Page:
~post by Joe T.
H.P. Lovecraft, in his seminal essay on horror fiction, Supernatural Horror In Literature, devoted space to many of his favorite contemporary or near-contemporary writers. These writers, perhaps due to their now association with Mr. Lovecraft, remain in print to this day. Here is a small sampling of some of the authors represented in the essay, ones whom, from the appearance of blasphemous books to hidden races just outside of our ken, have had a more direct influence on the writings of Lovecraft himself.
Ancient Sorceries and Other Weird Stories by Algernon Blackwood
Blackwood was a master of atmosphere, and his supernatural stories turn on the awesome power of the natural world and its vast, unknowable mysteries. H.P. Lovecraft was extremely influenced by Blackwood and many of Lovecraft’s short stories are extrapolations of things that Blackwood set-up himself. This particular collection includes his two most famous stories: “The Willows” and “The Wendigo.”
The King In Yellow by Robert W. Chambers
Imagine a book so horrific that its very existence causes a miasma of despair spread over the earth. A book of such compelling evil that merely knowing the location of a copy insures that you will want to possess it, hold it, and read it. Imagine a book so monstrous that actually reading a copy will drive you to madness, to homicidal mania, to suicide. Curious? Chambers’ classical horror fantasy is about such a book – and the people whose lives it left in ruins. ~ review by Raul
The White People and Other Weird Stories by Arthur Machen.
This book was the February selection for The Nightmare Factory Book Club, and Machen is a favorite of mine. His story, “The Great God Pan” served as an inspiration for Lovecraft’s “The Dunwich Horror.” In fact, in a letter to Frank Belknap Long, he wrote that “…there is in Machen an ecstasy of fear that all other living men are too obtuse or timid to capture, and that even Poe failed to envisage in all its starkest abnormality. As you say, he is greater than our Eddie in ability to suggest the unutterable; tho’ I cannot call him so great as an artist generally, since his narration lacks the relentless force and unified impressiveness which make any work of Poe one concentrated delirium. About Machen as an essayist I know absolutely nothing—but I ask no more of him than to have written The Three Imposters.”
The Ghost Pirates and Others by William Hope Hodgson
I’ve been meaning to read Hodgson for over a couple of decades now, yet I still haven’t managed to squeeze him in. Hopefully, we’ll get to him sometime soon in The Nightmare Factory Book Club.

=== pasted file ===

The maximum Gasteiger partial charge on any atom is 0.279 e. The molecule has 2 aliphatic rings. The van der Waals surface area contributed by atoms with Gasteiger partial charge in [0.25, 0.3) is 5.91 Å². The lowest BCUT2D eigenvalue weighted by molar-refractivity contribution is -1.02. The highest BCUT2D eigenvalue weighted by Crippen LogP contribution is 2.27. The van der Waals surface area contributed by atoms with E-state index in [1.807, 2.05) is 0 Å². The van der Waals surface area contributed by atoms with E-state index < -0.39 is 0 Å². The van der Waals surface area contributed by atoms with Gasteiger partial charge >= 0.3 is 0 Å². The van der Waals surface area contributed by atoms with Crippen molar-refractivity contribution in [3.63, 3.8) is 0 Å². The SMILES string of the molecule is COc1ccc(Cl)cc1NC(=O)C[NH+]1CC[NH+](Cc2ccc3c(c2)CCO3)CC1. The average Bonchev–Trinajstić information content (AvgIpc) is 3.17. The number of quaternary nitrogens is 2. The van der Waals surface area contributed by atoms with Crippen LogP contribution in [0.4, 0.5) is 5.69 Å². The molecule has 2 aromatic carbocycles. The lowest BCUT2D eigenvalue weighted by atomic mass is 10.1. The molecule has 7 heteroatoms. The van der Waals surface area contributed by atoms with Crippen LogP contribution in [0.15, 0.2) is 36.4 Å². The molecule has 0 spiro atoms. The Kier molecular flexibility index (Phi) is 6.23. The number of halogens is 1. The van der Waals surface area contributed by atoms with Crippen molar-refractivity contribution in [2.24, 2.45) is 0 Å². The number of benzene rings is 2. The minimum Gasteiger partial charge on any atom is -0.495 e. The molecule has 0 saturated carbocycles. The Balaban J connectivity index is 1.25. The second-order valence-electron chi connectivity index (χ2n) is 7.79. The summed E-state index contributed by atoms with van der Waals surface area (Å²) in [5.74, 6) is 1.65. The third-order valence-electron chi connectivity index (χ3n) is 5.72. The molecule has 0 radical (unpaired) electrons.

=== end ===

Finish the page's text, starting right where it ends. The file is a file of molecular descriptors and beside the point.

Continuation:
Until then, here’s H.P. Lovecraft writing about Hodgson in his essay Supernatural Horror In Literature:
“Of rather uneven stylistic quality, but vast occasional power in its suggestion of lurking worlds and beings behind the ordinary surface of life, is the work of William Hope Hodgson, known today far less than it deserves to be. Despite a tendency toward conventionally sentimental conceptions of the universe, and of man’s relation to it and to his fellows, Mr. Hodgson is perhaps second only to Algernon Blackwood in his serious treatment of unreality. Few can equal him in adumbrating the nearness of nameless forces and monstrous besieging entities through casual hints and insignificant details, or in conveying feelings of the spectral and the abnormal in connexion with regions or buildings.
The Ghost Pirates (1909)… is a powerful account of a doomed and haunted ship on its last voyage, and of the terrible sea-devils (of quasi-human aspect, and perhaps the spirits of bygone buccaneers) that besiege it and finally drag it down to an unknown fate. With its command of maritime knowledge, and its clever selection of hints and incidents suggestive of latent horrors in Nature, this book at times reaches enviable peaks of power.”
Count Magnus and Other Ghost Stories by M.R. James
M.R. James is an author of whom I’ve only read maybe one or two stories by, but those stories left quite an impression on me. A master of the ghost story, his influence can be felt in Peter Straub’s Ghost Story, the chronically out of print Robert Aikman, and even some of the stories by Neil Gaiman. I hope to eventually get to this collection of his work for The Nightmare Factory Book Club.